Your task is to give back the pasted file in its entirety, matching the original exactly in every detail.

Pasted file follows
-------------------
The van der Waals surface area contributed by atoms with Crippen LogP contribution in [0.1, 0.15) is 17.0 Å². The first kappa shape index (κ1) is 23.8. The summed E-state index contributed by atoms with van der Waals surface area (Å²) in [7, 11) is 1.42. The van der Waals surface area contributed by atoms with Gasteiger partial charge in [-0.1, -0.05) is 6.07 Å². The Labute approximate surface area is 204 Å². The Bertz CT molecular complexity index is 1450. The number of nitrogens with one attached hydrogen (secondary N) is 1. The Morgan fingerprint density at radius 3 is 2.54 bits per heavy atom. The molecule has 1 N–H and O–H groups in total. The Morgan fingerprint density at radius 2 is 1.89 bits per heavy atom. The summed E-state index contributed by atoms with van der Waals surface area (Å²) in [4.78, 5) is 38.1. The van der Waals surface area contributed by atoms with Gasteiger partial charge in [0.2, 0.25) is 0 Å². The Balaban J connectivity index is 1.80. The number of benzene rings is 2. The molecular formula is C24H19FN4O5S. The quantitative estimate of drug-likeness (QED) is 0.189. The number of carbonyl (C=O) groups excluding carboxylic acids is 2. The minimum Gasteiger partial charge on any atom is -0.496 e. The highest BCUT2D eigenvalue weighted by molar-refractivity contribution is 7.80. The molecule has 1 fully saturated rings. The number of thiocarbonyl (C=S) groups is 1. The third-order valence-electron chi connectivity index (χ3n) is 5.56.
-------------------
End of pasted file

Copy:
The van der Waals surface area contributed by atoms with Crippen LogP contribution in [0.1, 0.15) is 17.0 Å². The first kappa shape index (κ1) is 23.8. The summed E-state index contributed by atoms with van der Waals surface area (Å²) in [7, 11) is 1.42. The van der Waals surface area contributed by atoms with Gasteiger partial charge in [-0.1, -0.05) is 6.07 Å². The Labute approximate surface area is 204 Å². The Bertz CT molecular complexity index is 1450. The number of nitrogens with one attached hydrogen (secondary N) is 1. The Morgan fingerprint density at radius 3 is 2.54 bits per heavy atom. The molecule has 1 N–H and O–H groups in total. The Morgan fingerprint density at radius 2 is 1.89 bits per heavy atom. The summed E-state index contributed by atoms with van der Waals surface area (Å²) in [4.78, 5) is 38.1. The van der Waals surface area contributed by atoms with Gasteiger partial charge in [0.2, 0.25) is 0 Å². The Balaban J connectivity index is 1.80. The number of benzene rings is 2. The molecular formula is C24H19FN4O5S. The quantitative estimate of drug-likeness (QED) is 0.189. The number of carbonyl (C=O) groups excluding carboxylic acids is 2. The minimum Gasteiger partial charge on any atom is -0.496 e. The highest BCUT2D eigenvalue weighted by molar-refractivity contribution is 7.80. The molecule has 1 fully saturated rings. The number of thiocarbonyl (C=S) groups is 1. The third-order valence-electron chi connectivity index (χ3n) is 5.56.